Following a soft opening last June, Modus Studio’s hovering Tree House has been captured amid its fully-installed landscape in the firm’s native Arkansas.

Tree House sits above the Garvan Woodland Gardens, a 210-acre botanical garden owned by the University of Arkansas—frequent Modus collaborators. Rather than sitting at the base of the oak and pine trees found in the Evans Children’s Adventure Garden, Tree House has been elevated to the top of the forest, allowing for expansive views of the canopy.

The L-shaped treehouse snakes through the trees, ballooning from a child-sized opening at one end to a two-story observation area, capped with a steel screen, fabricated in-house by Modus, that mimics leaflike capillaries.

Photo of the interior of a treehouse ribbed in timber fins

Tree House is supported by a steel spine-and-rib superstructure, while the timber fins cloak the steel in natural material. (Timothy Hursley)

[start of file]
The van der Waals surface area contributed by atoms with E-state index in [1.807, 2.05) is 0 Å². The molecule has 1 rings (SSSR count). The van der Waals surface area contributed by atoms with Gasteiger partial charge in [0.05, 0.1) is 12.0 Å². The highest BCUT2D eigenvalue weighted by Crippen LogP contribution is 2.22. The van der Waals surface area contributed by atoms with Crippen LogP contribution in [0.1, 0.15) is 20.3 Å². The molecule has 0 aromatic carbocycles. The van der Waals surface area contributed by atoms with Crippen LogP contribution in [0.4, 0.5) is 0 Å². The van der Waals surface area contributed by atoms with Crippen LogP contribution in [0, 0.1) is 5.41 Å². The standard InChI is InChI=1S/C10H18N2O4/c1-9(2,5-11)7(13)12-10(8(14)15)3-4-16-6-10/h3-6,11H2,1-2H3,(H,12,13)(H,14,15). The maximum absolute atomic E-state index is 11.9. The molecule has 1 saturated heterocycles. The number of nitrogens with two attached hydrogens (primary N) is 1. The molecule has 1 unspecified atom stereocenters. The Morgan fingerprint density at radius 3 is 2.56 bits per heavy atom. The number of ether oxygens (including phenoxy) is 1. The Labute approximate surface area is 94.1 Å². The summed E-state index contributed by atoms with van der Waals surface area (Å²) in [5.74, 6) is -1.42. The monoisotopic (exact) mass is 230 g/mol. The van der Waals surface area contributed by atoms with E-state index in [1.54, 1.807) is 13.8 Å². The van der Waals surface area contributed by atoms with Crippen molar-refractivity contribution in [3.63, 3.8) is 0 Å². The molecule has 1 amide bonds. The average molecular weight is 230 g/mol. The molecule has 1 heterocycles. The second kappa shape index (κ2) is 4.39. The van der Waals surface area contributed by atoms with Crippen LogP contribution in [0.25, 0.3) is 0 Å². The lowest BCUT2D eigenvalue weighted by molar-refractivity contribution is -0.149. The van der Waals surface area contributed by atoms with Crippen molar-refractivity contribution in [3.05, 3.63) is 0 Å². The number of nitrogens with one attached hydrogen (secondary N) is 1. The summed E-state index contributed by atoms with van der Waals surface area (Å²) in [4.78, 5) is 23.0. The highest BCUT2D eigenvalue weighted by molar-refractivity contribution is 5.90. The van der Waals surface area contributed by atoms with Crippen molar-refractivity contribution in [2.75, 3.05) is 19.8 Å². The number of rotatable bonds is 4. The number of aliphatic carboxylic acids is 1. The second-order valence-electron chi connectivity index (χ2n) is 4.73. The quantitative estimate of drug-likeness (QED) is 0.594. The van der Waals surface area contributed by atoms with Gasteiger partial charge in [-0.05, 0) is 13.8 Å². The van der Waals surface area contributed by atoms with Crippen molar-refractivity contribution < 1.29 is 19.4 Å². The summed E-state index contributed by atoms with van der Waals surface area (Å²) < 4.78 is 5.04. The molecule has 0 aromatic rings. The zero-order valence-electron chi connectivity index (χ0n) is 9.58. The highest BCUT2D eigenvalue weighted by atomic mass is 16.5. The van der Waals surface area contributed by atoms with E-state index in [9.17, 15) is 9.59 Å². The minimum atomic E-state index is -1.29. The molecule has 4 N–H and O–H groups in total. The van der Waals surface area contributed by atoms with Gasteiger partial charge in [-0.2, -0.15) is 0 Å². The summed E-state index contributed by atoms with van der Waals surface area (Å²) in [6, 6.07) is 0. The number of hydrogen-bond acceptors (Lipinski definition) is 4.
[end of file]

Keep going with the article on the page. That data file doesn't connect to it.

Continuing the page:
Other than its biomorphic shape, the treehouse is strongly defined by its central steel spine and 113 timber ribs, which were sourced from local Southern Yellow Pine. The fins simultaneously allow the elements to pass through the treehouse while potentially obscuring the forest and adding a sense of mystery for the occupants.

The first of three planned treehouses, the structure was envisioned as a refuge for children to explore the outdoors while learning about nature. Everything from the infrastructure, to the programming, to the intricate finishes, reference dendrology, the study of trees. Visitors can access the treehouse either from an elevated trail or directly from a staircase at the forest’s floor.

Photo of an elevated path in the forest

Visitors can enter the treehouse either through an elevated trail or a set of stairs that lead up from the forest’s floor. (Timothy Hursley)

The Fayetteville-based modus, an Emerging Voices 2018 winner, cited its deep ties to Arkansas’s rural landscape in designing Tree House and were directly involved in every step of the project’s process.

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